Population-based study of age- and sex-related differences in muscle density and size in thoracic and lumbar spine: the Framingham study
Relative age-related deficit in trunk muscle density was greater in women than men whereas the relative decrease in muscle mass with age was similar in both sexes. The greater muscle fat content and greater age-related fat accumulation among women may contribute to women suffering more functional disabilities than men.
A better understanding of the effect of aging on trunk musculature will have implications for physical function, disability, pain, and risk of injury in older adults. Thus, we determined the age- and sex-related differences in muscle density and size of both thoracic and lumbar trunk muscles.
In this cross-sectional study, muscle density and size were measured from quantitative computed tomography (QCT) scans for 10 trunk muscle groups at different vertebral levels in 250 community-based men and women aged 40 to 90 years from the Framingham Offspring and Third Generation cohorts.
Trunk muscles in men were 20–67% larger and had 5–68% higher density than in women. The relative age-related deficits in muscle size were similar in both sexes, and decreased on average by ~ 8% per decade in both sexes. In contrast, women had greater age-related decreases in muscle density than men (− 17% in women, and − 11% in men, p < 0.01). Age-related declines varied by specific muscle, tending to be greater for outer trunk muscles than for paraspinal muscles, but within a given muscle the age-related changes in muscle density and size were similar among spinal levels.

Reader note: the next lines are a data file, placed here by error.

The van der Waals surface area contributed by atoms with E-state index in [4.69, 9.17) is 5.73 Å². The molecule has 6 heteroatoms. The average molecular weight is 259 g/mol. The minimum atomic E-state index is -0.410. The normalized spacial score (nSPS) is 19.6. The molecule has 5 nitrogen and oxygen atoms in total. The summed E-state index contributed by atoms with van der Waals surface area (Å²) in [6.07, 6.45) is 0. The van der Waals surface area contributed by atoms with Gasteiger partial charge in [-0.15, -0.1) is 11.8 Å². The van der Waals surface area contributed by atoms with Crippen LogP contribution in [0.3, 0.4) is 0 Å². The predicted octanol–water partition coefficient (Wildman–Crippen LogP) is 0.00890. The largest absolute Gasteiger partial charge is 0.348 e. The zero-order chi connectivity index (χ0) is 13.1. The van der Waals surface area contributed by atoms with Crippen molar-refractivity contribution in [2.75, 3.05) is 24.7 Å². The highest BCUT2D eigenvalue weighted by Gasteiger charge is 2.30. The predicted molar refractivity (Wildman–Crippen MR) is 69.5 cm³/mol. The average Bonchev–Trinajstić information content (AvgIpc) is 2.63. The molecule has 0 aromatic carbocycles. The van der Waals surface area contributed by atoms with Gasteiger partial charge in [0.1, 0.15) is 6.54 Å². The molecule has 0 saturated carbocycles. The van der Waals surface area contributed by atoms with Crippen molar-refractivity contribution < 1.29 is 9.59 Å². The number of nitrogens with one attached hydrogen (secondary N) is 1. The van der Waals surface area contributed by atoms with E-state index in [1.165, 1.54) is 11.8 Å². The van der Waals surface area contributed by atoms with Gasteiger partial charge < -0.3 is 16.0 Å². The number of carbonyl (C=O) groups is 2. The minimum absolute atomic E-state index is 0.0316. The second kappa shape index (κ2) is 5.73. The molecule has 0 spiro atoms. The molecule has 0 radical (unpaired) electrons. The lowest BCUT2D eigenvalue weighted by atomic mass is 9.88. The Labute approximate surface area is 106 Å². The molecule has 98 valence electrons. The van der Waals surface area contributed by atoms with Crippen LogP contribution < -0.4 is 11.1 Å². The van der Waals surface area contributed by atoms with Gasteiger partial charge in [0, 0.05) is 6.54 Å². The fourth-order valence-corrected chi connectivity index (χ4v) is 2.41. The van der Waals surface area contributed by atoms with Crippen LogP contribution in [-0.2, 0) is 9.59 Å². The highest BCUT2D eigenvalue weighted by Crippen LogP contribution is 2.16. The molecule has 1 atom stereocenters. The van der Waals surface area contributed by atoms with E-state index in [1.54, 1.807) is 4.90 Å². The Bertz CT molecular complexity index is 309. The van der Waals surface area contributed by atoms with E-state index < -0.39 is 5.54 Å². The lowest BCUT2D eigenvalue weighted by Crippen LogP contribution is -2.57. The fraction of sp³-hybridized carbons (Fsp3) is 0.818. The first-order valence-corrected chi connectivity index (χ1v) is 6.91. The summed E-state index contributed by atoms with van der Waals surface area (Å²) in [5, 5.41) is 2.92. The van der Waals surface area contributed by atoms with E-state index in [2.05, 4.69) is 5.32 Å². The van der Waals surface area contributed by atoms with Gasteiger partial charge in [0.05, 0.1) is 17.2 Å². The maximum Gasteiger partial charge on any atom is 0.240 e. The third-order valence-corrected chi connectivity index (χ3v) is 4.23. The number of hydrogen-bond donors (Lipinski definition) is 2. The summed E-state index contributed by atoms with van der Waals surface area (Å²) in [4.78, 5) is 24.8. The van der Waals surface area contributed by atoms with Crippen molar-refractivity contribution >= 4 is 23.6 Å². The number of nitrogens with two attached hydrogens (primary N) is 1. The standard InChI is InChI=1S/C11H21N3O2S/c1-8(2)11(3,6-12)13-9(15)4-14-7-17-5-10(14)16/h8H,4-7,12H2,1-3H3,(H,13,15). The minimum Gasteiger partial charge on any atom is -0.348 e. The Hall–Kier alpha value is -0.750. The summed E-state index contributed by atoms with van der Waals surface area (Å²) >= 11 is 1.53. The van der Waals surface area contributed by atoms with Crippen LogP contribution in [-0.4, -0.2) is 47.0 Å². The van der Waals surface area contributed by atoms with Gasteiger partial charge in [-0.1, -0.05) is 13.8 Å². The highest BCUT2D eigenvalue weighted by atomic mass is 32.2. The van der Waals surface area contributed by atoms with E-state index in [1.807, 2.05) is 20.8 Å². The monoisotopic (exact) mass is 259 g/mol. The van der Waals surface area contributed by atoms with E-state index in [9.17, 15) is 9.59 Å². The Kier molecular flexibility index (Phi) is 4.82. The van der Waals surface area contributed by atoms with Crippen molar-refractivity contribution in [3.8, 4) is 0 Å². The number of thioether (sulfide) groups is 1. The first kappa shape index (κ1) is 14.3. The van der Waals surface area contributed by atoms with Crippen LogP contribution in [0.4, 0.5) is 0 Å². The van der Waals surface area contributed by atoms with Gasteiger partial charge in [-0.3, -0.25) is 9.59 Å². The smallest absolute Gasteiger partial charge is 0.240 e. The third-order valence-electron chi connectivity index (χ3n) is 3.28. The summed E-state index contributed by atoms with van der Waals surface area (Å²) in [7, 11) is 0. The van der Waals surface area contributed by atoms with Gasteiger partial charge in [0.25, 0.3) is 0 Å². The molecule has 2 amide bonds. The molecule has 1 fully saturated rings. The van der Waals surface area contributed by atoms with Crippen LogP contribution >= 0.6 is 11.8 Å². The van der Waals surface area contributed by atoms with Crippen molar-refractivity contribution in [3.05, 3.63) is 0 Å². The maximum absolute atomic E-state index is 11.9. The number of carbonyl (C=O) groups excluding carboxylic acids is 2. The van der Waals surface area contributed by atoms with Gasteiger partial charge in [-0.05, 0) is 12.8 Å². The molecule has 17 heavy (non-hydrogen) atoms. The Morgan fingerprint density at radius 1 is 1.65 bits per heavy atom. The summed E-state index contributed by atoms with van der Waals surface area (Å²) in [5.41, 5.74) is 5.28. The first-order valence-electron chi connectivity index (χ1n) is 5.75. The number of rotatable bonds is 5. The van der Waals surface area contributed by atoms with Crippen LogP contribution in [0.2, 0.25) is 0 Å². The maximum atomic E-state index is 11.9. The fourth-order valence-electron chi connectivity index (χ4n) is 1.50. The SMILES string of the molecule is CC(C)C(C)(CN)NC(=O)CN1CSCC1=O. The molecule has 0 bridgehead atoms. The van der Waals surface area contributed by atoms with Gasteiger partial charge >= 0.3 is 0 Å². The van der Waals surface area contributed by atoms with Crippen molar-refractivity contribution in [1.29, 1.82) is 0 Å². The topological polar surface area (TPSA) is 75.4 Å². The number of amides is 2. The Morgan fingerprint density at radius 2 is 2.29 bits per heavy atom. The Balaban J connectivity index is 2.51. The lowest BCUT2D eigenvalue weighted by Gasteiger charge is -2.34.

This comprehensive study of trunk muscle deficits with increasing age may have important implications for physical function, disability, pain, and risk of injury in older adults. The greater levels of mobility impairments with aging in women may in part be explained by greater proportion of intramuscular fat tissue and greater age-related fat accumulation in trunk muscles in women than in men.
KeywordsAging Muscle density Muscle groups Muscle size QCT Trunk muscle
This work was supported by grants from the National Institutes of Health (R01 AR053986, K99 AG042458, R01 AR041398), and by the National Heart, Lung, and Blood Institute (NHLBI) Framingham Heart Study (NIH/NHLBI Contract N01-HC-25195). The contents are solely the responsibility of the authors and do not necessarily represent the views of the NIH.
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Conflicts of interest
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